collarbone


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collarbone

(kŏl′ər-bōn′)
n.

collarbone

See clavicle.
References in periodicals archive ?
To play almost two hours with a broken collarbone was unbelievable.
I've had two broken collarbones and I've come back from that fighting fit.
Said Woffinden: "I don't know how I managed to keep going - with a broken collarbone it was pretty uncomfortable as you can imagine.
However, the collarbone is "S" shaped which makes it difficult to repair with traditional rods due to an inability to match the curved contours.
Edberg was transferred to Newcastle's Royal Victoria Infirmary, where he underwent surgery on his collarbone break and the chipped bone at the base of his back.
Crutchlow said: "Having only had surgery on my left collarbone just over a week ago I just couldn't afford to have another crash.
LE MANS, France: Australia's Casey Stoner recovered from a shaky start to seize victory Sunday in an eventful French Grand Prix where championship hopeful Dani Pedrosa crashed out and broke his collarbone again.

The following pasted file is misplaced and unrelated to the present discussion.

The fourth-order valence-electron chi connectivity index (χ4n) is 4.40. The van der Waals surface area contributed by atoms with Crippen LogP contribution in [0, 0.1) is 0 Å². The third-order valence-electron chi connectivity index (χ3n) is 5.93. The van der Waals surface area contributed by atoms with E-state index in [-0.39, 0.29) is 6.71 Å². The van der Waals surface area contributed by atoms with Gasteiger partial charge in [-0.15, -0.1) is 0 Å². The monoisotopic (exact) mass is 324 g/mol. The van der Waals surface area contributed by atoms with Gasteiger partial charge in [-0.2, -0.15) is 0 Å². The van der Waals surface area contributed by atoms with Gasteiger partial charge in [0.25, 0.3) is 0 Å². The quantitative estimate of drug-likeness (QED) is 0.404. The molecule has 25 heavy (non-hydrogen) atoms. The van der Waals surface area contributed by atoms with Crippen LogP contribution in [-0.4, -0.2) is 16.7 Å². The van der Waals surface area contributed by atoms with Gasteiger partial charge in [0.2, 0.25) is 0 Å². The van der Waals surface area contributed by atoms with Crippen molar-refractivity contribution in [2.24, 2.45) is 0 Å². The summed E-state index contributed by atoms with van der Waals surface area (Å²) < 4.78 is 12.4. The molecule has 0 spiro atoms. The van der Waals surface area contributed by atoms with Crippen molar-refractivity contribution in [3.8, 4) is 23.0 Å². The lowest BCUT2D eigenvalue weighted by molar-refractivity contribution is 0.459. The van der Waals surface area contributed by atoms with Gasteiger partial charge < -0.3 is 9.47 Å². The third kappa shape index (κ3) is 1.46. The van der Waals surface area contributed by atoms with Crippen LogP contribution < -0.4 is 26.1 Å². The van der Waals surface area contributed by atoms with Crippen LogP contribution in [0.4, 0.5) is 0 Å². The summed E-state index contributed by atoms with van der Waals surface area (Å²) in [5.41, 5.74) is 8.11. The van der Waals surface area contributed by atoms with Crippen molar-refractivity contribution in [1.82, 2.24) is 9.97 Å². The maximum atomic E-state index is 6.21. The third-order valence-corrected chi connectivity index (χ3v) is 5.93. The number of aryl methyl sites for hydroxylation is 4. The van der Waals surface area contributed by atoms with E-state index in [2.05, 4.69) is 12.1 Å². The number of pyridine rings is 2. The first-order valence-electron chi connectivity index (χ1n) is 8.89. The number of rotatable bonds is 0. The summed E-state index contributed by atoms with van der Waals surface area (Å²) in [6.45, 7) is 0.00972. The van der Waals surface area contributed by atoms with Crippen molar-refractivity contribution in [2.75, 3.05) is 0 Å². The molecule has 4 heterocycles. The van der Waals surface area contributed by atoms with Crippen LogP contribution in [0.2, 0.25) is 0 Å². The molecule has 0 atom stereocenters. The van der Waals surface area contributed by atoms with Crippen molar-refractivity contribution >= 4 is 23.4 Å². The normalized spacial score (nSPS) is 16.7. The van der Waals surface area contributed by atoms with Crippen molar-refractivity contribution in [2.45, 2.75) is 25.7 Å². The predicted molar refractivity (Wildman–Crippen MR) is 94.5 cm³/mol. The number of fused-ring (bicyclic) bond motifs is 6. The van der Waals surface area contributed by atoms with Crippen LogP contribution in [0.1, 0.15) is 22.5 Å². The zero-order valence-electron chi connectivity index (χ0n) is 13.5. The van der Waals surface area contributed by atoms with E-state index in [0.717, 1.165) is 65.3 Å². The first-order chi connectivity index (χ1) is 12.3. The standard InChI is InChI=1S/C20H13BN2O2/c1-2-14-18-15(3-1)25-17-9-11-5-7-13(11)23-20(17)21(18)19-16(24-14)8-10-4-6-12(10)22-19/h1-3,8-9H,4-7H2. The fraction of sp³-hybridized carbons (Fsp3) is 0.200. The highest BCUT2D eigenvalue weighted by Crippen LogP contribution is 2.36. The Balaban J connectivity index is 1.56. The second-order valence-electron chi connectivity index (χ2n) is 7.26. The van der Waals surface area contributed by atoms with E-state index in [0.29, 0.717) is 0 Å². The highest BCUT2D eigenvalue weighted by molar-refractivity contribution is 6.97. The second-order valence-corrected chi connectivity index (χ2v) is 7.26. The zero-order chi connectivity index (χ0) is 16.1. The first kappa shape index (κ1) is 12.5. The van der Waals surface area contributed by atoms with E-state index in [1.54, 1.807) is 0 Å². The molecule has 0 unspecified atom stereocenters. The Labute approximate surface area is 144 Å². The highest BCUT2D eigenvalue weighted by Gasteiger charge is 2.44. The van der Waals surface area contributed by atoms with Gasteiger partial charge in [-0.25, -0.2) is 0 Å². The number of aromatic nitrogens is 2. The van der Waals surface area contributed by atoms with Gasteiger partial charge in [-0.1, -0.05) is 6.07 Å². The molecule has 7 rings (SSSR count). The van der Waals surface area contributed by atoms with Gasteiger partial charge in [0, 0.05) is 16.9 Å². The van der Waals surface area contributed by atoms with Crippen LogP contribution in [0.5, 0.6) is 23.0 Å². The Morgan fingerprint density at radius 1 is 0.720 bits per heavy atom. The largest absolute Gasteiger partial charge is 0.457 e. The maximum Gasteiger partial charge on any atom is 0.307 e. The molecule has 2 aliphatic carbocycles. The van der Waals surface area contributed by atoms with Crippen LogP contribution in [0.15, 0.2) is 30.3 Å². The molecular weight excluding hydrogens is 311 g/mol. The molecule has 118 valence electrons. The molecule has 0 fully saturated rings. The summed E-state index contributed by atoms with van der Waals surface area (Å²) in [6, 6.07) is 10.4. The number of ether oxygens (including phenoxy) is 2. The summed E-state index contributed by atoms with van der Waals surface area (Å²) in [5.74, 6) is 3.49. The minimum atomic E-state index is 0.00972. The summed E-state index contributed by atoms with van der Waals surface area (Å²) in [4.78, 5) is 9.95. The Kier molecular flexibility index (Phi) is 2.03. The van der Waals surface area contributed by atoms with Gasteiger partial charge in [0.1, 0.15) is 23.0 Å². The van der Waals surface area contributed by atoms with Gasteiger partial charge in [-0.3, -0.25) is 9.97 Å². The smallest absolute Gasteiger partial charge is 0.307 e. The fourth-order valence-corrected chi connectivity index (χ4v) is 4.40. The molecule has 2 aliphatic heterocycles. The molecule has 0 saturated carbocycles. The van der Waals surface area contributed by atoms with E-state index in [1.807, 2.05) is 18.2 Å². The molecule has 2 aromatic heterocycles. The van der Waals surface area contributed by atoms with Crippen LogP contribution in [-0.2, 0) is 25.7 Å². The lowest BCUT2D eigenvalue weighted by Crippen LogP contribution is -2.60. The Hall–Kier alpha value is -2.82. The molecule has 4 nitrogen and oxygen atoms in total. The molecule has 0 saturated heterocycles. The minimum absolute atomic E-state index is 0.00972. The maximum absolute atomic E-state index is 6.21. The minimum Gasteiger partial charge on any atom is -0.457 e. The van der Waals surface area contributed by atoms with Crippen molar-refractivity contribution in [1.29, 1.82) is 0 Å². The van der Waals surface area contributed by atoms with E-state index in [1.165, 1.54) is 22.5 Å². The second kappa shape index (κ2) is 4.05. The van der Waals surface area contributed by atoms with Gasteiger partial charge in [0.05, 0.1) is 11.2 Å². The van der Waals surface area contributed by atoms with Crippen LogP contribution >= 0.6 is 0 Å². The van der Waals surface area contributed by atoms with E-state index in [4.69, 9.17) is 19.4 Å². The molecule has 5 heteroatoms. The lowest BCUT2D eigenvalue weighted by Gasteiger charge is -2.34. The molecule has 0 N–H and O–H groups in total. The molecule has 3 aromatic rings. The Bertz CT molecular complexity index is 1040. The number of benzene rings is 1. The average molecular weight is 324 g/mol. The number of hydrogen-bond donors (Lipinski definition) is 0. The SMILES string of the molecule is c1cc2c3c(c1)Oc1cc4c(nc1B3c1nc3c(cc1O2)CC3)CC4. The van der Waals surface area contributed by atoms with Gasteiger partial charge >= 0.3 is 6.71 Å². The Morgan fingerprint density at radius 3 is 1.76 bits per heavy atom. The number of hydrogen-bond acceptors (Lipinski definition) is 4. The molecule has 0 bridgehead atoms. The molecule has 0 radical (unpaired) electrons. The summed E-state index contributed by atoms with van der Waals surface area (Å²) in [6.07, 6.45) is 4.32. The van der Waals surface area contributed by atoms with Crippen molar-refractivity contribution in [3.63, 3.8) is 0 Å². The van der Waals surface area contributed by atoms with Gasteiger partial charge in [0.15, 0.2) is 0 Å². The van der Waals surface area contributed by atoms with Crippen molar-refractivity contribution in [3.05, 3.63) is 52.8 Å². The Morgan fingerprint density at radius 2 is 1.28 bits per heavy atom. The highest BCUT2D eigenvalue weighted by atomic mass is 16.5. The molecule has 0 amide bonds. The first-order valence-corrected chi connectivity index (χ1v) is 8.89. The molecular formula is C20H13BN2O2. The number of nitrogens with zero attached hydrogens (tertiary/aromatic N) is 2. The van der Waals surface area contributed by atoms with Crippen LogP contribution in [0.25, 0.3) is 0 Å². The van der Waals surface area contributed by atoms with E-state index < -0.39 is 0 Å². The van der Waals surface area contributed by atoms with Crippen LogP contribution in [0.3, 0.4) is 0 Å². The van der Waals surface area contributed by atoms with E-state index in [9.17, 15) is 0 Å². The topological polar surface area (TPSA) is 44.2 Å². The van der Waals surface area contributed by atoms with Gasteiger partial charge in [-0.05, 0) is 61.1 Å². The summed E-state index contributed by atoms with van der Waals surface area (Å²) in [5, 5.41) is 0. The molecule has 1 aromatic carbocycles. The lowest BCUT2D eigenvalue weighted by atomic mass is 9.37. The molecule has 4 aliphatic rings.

It is a big setback for Sam to miss Beijing but because of the head and collarbone injuries it will be a while before he is back on the road," said his coach Martin O'Loughlin.
It (the Giro) was the last thing that I wanted to do at the beginning of the year but breaking my collarbone threw things up in the air," he added.
The US cycling legend broke his collarbone when he fell along with several other riders about 20 kilometres (32 miles) from the finish line of the first stage of the Tour of Castilla y Leon in central Spain on Monday.
Armstrong, 37, had a five-inch stainless steel plate and 12 screws inserted to repair the collarbone, which was broken in four places.
His wrist is in a cast, and he's wearing a sling while his collarbone heals.